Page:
NIB and Ulster results point to more bad news
LAST week's disastrous third-quarter results from NIB and Ulster Bank provide clear evidence that the bad-debt situation at the Irish banks is continuing to worsen.
With NIB now having written off almost a seventh of its peak loan book, stand by for more bad news from the Irish-owned banks.
Ever since the banking crisis erupted here at the end of September 2008, the Irish-based banks, both domestic and foreign-owned, have consistently failed to come clean about the true state of their loan books.
The one exception to this has been NIB, which is owned by Denmark's Danske Bank.
Whereas most of its competitors seem to be still in denial, NIB has at least told it like it is.
In its third-quarter results, published last Tuesday, NIB revealed it had written off a further €504m in the nine months to the end of September.
This brings the total amount of bad loans written off by NIB since the start of 2008 to €1.43bn -- the equivalent of 13.5 per cent, almost a seventh, of its peak loan book.
What is even more worrying about the NIB results is that despite being one of the first to come clean on its loan losses, there is still no sign of any significant reduction in write-offs, with the €504m bad-debt charge being down a mere 7 per cent on the same period last year.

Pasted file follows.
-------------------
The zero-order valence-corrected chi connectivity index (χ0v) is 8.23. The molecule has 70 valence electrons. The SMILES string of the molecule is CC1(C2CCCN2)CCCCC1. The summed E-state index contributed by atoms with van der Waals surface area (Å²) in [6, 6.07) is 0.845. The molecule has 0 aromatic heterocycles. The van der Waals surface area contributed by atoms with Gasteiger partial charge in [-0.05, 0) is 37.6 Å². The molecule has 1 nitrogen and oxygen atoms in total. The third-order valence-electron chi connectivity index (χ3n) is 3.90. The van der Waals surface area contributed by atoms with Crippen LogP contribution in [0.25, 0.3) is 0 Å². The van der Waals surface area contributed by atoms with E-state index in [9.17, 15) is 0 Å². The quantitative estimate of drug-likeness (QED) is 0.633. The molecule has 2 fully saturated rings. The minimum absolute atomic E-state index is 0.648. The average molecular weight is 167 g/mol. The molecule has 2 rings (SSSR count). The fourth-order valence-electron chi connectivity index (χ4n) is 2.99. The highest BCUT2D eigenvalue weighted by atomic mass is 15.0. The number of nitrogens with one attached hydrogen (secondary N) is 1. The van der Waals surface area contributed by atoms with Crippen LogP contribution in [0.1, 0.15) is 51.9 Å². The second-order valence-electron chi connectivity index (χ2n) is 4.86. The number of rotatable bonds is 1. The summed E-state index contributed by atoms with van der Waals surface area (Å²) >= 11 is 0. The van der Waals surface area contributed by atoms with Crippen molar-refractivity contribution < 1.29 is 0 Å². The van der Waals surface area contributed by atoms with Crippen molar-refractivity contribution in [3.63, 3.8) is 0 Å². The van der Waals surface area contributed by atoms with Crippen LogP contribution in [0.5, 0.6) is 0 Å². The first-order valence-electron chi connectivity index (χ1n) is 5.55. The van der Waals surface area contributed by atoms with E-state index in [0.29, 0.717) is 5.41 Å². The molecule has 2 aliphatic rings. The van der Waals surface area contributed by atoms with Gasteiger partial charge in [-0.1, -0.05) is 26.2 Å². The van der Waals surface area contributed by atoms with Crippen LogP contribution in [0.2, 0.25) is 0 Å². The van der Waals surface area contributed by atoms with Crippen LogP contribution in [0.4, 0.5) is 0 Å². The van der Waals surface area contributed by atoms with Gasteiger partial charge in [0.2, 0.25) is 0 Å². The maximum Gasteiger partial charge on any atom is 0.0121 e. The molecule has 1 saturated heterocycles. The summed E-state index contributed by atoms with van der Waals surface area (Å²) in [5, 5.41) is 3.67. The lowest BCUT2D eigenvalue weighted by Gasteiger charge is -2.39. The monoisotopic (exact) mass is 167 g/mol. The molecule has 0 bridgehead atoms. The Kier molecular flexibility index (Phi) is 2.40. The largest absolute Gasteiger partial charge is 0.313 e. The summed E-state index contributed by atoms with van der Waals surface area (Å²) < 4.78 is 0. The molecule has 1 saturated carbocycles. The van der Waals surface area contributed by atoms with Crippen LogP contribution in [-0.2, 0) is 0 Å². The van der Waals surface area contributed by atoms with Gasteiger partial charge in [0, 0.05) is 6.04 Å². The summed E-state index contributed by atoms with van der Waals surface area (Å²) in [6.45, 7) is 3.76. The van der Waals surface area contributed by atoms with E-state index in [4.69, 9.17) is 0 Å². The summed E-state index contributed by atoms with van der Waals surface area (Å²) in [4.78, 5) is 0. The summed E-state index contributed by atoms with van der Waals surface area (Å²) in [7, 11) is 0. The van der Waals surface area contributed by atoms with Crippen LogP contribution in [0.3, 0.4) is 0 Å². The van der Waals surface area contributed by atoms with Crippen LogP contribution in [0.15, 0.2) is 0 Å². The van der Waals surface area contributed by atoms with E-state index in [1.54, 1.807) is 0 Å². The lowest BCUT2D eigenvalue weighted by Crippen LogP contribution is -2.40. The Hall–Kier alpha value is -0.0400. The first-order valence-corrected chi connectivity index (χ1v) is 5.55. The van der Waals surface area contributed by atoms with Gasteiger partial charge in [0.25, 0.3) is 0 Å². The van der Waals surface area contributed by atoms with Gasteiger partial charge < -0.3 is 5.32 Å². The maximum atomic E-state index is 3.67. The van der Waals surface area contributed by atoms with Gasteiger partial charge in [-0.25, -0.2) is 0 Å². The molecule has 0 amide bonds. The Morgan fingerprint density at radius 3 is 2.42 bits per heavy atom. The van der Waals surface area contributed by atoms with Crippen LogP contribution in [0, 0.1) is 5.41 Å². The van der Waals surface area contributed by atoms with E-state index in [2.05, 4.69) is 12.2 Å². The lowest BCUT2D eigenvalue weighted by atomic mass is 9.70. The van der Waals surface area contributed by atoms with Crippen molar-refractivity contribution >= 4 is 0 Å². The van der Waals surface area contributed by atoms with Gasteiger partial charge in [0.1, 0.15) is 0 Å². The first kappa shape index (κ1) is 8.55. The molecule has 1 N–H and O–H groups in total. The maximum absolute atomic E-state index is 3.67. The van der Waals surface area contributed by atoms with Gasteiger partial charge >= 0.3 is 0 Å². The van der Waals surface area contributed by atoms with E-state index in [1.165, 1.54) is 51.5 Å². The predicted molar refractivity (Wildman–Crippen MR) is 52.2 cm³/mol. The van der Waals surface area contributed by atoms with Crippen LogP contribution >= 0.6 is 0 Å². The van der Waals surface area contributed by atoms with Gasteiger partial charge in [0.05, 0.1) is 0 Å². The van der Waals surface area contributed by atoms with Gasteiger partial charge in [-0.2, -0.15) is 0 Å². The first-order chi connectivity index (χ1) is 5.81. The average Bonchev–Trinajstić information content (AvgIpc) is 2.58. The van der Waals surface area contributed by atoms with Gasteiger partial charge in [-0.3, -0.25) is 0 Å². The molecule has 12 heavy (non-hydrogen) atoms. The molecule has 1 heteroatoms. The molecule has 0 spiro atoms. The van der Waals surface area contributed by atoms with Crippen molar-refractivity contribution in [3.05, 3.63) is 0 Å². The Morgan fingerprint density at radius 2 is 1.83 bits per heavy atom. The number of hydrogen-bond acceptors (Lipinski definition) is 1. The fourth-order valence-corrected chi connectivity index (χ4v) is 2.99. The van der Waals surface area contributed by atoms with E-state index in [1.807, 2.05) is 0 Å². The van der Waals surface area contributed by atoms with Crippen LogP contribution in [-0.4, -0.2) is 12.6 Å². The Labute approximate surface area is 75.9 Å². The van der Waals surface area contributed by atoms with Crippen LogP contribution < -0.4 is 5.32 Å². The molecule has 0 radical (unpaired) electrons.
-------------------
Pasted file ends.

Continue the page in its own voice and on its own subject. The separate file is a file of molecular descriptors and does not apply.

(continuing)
Further evidence that the worst is yet to come for the Irish banks came when Ulster Bank, which is owned by UK lender RBS, released its third-quarter results on Friday.
It revealed that it had written off stg£785m of bad loans (Ulster reports in sterling) in the first nine months of 2010, up from stg£301m for the same period in 2009.
So what implications do this week's results -- particularly the NIB numbers -- have for the Irish-owned banks?
If one excludes the two rogue banks, Anglo and Irish Nationwide, the four other Irish-owned banks had a combined peak loan book of just over €320bn.
They have so far written off, including losses on bad loans transferred to NAMA, just €18bn of this -- with AIB writing off €9.5bn, Bank of Ireland €7.2bn, Permanent TSB €730m and the EBS €568m. That's 5.6 per cent, or just over a 20th, of their combined pre-crash loan books.
If the four more-or-less-solvent Irish banks were to write down their loan books to the same extent as NIB, then they would be looking at a further €25bn of loan losses. And who is to say that NIB won't find even more nasties as it goes through its loan book with a fine-tooth comb?
Whatever the precise numbers, it's as clear as daylight that the Irish-owned banks have still not acknowledged the full extent of their loan losses.
If the NIB results are any guide, they haven't even come close.
All of which means that, even after this week's falls, Irish bank shares are still dear.